PC Games

Published on September 11th, 2017 | by Chris O'Connor

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Guns’n’Stories: Bulletproof VR PC Game Review

Guns’n’Stories: Bulletproof VR PC Game Review Chris O'Connor
Gameplay
Graphics
Audio

Summary: Stories that grow in grandeur with the telling and gun fights that seem impossible to survive, all in a days telling for this old gunslinger.

3.7

Yeee Hawww!


When I got back into VR there was a genre that I was keen to get into, the Western Shooter. It’s a genre that is surprisingly under represented in gaming in general… sure you have your Red Dead Redemptions, you have your Call of Juarez and if I reach back further there was one of my favourites Lucasarts Outlaws. But it’s a genre rich in opportunities for great story telling and epic showdowns. Guns’n’Stories: Bulletproof VR follows arguably more the Outlaws approach to the wild west with a bit of a Call of Juarez: Gunslinger thrown in for good measure.

The game can be played either seated or standing (so no need to worry about room scale for this one… though you may find yourself ducking and weaving so it’s a good idea to make sure you play space is still free of obstructions). The game starts with a cartoonish cinema like projection (I even looked around to see if I was seated in a cinema) of the story you’re telling your grandson. As would seem to be the required method, a drink is requested by yourself before you will get into the details. So you find yourself in the middle of a wild west street bottle in one hand and cup in the other… suddenly someone comes out and fires at you… now you have a gun in one hand and you can fire back. More enemies come out and soon you find your other hand has a gun and your shooting left right and center all while bullets fly towards you.

Now this alone may sound quite enticing and so it should… but there’s a few added quirks. Much like Call of Juarez: Gunslinger the telling of the story lends itself to some “embellishments” so much so that in that very early stage as you are firing at the enemies, your very wise grandson asks “didn’t you have to reload your guns?” to which you basically reply with something along the lines of “nah kid, this is hollywood.” Not only do you not have to worry about reloading but you can actually deflect incoming bullets, either with your guns themselves or with bullets and they aren’t moving at “real” speed so it’s not to hard to do either. As mentioned earlier you may well find yourself dodging that incoming gunfire, there are objects in front of you to give you something to shield yourself with and of course you can “knock” the bullets away with your gun or bullets… but you will likely find yourself feeling like you’ve had a light workout after playing for a while.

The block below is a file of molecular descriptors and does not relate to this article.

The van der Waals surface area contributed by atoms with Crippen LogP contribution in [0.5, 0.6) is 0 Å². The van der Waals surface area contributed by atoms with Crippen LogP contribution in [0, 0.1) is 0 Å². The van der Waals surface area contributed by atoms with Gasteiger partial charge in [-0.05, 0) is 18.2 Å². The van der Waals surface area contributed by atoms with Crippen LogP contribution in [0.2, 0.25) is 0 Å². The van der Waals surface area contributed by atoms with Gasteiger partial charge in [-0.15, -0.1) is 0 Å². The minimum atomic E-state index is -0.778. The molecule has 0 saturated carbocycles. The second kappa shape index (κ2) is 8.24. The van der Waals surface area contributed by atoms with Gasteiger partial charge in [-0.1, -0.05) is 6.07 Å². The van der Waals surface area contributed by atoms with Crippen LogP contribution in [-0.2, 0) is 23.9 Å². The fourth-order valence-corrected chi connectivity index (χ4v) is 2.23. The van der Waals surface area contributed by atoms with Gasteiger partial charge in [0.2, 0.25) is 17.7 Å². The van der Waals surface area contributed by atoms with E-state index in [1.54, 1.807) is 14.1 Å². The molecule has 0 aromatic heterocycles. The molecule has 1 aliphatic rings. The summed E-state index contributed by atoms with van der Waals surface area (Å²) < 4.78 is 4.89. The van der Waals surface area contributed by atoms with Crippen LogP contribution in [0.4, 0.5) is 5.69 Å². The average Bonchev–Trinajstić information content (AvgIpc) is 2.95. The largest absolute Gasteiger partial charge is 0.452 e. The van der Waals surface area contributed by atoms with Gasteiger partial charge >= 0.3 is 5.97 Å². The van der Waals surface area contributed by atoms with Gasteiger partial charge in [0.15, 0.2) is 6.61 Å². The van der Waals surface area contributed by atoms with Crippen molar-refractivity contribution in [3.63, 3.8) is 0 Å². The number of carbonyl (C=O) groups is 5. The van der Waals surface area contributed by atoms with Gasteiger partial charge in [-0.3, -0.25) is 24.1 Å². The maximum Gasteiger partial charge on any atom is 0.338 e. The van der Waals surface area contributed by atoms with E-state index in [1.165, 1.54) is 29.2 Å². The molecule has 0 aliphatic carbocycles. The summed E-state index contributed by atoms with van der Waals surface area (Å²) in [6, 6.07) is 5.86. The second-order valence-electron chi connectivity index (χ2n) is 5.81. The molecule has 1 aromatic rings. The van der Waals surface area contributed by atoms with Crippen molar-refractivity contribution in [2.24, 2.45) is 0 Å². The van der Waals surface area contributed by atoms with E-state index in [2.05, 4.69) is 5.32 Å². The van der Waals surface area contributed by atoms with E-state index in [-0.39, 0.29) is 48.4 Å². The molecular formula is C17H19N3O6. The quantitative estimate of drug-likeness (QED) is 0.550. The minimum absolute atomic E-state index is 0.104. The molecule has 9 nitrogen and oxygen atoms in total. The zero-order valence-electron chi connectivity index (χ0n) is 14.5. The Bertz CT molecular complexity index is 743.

As you progress you get find yourself wielding new weapons, from steampunk machine guns to futuristic grenade launchers… there’s a bit of variety to keep things interesting. But you’re not the only one with variety, after the standard fare of cowboy after cowboy coming at you, you find yourself faced with characters that look straight out of Gorn, drones… yes that’s right drones attack you, and then you have kind of the steam punk equivalent of Baron Harkonen who is your first boss battle.

Overall it’s a lot of fun to play… it’s clearly not meant to be taken seriously so if you really want your show down at the O.K. Corral you may be waiting a bit longer yet. But if you like the idea of a stylized shootout with a bit of humour and a large dose of fantasy then you could certainly do worse than this. It’s a pretty decent price as it is but I’m sure there will be a decent discount in a Steam sale at some point… but if you’ve got a few spare dollars hanging around and you want a bit of fun… give it a go.


About the Author

Father of four, husband of one and all round oddity. Gaming at home since about 1982 with a Sinclair ZX Spectrum. Moving on to the more traditional PC genre in the years that followed with the classic Jump Joe and Alley Cat. CGA, EGA, VGA and beyond PC's have been central to my gaming but I've also enjoyed consoles and hand helds along the way (who remembers the Atari Lynx?). Would have been actor/film maker, jack of many trades master of none.



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